Cluster Project F4
Hydrothermal vents are characterized by extreme physical (e.g., temperature, pressure) and chemical (oxygen content, redox potential, heavy metal concentration) conditions and steep gradients. They harbor characteristic chemolithoautotrophic microbial communities whose composition and genomic potential is determined by the nature and abundance of the vent geofuels and available electron acceptors. The diversity, quantitative composition, and genomic potential of the non-symbiotic microbial communities dwelling at hydrothermal systems can be studied by cultivation-independent molecular techniques, including comparative sequence analysis of rRNA genes, fluorescence in situ hybridization (FISH) with rRNA-targeted oligonucleotide probes (Amann and Fuchs 2008), and metagenome analysis (Meyerdierks and Gloeckner 2010).
Activities within cluster project F4 are fostering the collection of microbial biomass in rocks, sediments and fluids from which high molecular weight environmental DNA can be extracted. The analysis of the samples is based on hypotheses originating from the analysis of the thermodynamics of particular redox reactions. The samples are precharacterized with respect to microbial community composition by comparative 16S rRNA analysis and FISH. Random metagenome sequencing by next generation sequencing techniques, if indicated in combination with the production and screening of high quality large-insert fosmid libraries, is applied to reveal a rather unbiased access to the metabolic capabilities of microbial key players at hydrothermal vents.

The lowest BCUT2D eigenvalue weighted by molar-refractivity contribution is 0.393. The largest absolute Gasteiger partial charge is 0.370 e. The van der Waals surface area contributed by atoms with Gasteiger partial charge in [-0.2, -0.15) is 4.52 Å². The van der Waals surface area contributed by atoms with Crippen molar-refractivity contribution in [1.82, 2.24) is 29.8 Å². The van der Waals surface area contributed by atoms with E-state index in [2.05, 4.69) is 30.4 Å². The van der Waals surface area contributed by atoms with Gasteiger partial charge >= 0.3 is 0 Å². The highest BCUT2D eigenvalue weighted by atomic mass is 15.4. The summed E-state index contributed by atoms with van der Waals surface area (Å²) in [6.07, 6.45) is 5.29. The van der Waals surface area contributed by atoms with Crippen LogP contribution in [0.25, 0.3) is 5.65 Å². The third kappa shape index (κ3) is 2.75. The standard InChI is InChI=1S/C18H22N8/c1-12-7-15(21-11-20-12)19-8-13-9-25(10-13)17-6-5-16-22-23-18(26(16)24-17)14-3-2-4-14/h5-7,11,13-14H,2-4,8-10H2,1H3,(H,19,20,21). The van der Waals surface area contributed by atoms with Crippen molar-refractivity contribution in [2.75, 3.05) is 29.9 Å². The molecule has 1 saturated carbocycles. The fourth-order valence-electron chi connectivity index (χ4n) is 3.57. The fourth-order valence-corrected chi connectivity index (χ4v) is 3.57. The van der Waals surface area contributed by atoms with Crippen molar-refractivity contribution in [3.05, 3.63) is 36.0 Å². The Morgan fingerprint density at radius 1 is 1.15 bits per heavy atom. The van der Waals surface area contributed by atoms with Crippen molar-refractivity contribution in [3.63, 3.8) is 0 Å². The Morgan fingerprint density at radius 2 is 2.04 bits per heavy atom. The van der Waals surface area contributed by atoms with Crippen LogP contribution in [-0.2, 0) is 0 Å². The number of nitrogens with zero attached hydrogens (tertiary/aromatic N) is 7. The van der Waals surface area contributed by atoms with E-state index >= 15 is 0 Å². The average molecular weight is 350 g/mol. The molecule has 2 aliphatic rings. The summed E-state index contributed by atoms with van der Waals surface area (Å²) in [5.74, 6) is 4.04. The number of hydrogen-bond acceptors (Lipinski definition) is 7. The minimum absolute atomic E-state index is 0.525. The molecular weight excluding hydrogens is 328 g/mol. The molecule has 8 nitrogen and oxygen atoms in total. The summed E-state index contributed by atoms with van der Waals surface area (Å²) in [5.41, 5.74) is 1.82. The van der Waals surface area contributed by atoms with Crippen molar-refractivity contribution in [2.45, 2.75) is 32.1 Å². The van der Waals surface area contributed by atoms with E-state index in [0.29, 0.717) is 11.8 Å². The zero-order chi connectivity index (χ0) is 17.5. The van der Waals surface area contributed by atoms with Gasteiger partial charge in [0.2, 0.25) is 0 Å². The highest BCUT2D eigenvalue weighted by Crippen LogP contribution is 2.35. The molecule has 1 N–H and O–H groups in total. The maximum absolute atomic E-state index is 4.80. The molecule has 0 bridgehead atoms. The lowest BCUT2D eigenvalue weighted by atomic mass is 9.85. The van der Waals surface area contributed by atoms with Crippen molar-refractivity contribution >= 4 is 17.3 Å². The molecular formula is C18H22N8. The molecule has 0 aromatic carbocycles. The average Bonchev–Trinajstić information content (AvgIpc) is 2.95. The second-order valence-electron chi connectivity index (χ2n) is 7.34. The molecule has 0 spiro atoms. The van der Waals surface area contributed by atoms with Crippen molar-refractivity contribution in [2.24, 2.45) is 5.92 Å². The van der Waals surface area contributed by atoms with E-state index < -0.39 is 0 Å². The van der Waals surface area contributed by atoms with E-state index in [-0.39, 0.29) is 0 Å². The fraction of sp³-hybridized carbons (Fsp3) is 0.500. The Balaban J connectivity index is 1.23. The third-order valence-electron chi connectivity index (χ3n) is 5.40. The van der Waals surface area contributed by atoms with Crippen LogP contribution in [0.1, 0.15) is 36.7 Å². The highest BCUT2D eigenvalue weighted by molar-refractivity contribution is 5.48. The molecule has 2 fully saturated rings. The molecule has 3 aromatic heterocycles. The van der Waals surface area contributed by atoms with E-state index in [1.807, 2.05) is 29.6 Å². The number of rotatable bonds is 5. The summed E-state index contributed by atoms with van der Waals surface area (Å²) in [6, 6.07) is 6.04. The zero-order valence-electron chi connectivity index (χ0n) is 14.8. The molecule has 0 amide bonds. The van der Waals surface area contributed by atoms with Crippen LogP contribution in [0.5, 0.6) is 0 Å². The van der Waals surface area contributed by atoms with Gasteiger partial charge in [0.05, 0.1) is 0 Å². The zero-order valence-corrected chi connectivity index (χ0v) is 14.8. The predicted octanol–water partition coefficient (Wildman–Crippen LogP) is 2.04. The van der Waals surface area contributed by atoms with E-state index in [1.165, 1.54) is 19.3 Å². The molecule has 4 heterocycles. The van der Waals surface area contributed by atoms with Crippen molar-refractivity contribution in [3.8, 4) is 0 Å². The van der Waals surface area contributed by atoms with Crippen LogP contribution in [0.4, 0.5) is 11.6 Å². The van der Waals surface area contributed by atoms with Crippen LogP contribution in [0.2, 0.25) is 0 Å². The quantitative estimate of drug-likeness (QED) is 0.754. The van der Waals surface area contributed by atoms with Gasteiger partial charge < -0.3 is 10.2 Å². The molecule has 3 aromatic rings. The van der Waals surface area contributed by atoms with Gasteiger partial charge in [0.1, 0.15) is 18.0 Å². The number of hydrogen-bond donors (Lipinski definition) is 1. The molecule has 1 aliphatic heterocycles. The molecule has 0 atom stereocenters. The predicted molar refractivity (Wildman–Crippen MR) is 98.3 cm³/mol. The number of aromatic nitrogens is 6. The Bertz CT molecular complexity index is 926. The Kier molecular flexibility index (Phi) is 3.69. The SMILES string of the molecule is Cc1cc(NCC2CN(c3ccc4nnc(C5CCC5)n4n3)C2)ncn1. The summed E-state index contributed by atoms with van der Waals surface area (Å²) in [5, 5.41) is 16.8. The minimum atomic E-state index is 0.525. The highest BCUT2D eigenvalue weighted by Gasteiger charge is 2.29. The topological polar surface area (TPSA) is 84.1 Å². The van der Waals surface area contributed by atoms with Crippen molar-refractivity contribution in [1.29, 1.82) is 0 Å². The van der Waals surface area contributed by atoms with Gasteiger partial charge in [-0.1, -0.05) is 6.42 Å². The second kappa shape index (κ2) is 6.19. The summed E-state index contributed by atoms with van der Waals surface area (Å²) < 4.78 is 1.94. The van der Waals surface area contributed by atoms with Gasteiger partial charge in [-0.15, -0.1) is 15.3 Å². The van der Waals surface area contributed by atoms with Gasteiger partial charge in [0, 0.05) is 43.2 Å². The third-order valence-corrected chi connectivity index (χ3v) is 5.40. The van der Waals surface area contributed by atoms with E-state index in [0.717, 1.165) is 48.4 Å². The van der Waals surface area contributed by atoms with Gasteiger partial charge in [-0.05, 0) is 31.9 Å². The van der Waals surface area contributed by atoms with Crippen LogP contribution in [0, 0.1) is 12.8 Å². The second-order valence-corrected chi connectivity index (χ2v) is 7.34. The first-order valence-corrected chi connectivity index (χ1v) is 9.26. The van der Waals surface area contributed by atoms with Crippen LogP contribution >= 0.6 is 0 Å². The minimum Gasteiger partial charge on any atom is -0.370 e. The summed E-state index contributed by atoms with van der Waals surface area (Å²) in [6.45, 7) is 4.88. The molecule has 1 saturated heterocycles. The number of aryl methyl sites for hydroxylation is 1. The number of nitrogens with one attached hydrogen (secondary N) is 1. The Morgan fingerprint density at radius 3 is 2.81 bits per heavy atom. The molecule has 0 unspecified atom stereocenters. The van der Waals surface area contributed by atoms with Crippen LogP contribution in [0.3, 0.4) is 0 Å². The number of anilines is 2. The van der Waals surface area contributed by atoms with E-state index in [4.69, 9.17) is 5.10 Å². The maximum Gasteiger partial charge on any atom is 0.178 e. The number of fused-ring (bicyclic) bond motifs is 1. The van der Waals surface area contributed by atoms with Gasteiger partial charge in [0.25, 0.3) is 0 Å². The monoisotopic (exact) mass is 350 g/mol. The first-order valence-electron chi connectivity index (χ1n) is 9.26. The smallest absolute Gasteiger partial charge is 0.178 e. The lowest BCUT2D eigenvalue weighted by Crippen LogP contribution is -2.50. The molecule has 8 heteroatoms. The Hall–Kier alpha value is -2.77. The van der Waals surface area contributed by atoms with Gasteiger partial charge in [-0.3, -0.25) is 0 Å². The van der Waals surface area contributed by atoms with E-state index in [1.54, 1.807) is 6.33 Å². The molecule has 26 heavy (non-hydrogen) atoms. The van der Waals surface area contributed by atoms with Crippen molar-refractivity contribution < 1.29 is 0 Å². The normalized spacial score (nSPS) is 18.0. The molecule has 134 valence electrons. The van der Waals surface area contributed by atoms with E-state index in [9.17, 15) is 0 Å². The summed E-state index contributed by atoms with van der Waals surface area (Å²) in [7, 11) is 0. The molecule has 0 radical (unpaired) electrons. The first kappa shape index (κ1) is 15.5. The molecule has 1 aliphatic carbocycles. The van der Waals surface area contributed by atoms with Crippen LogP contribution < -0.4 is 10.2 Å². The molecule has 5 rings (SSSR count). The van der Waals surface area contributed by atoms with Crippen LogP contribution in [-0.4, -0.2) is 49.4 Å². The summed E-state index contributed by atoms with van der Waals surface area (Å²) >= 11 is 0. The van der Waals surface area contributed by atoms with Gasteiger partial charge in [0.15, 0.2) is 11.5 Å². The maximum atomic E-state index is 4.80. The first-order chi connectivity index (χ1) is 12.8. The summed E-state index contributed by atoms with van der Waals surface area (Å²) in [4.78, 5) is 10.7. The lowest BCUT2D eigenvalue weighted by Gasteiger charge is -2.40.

First study site in this project part was a shallow hydrothermal vent off Panarea Island (Aeolian Islands, Italy). In collaboration with J. Amend (Washington University, St. Louis, U.S.A.), F. Italiano (University of Palermo, Sicily, Italy) and R. Price (MARUM), sediments, pore waters, and vent fluids were sampled and in situ profiles were determined. Biomarker analysis (F. Schubotz/R. Summons, MIT, USA) is combined with fingerprint analysis, 16S rRNA gene diversity studies, FISH and metagenome analysis to study the diversity and function of benthic microbial communities. Current study sites are deep-sea hydrothermal vent sites at the Menez Gwen on the Mid Atlantic Ridge (MAR), and in the eastern Manus Basin (Papua New Guinea).
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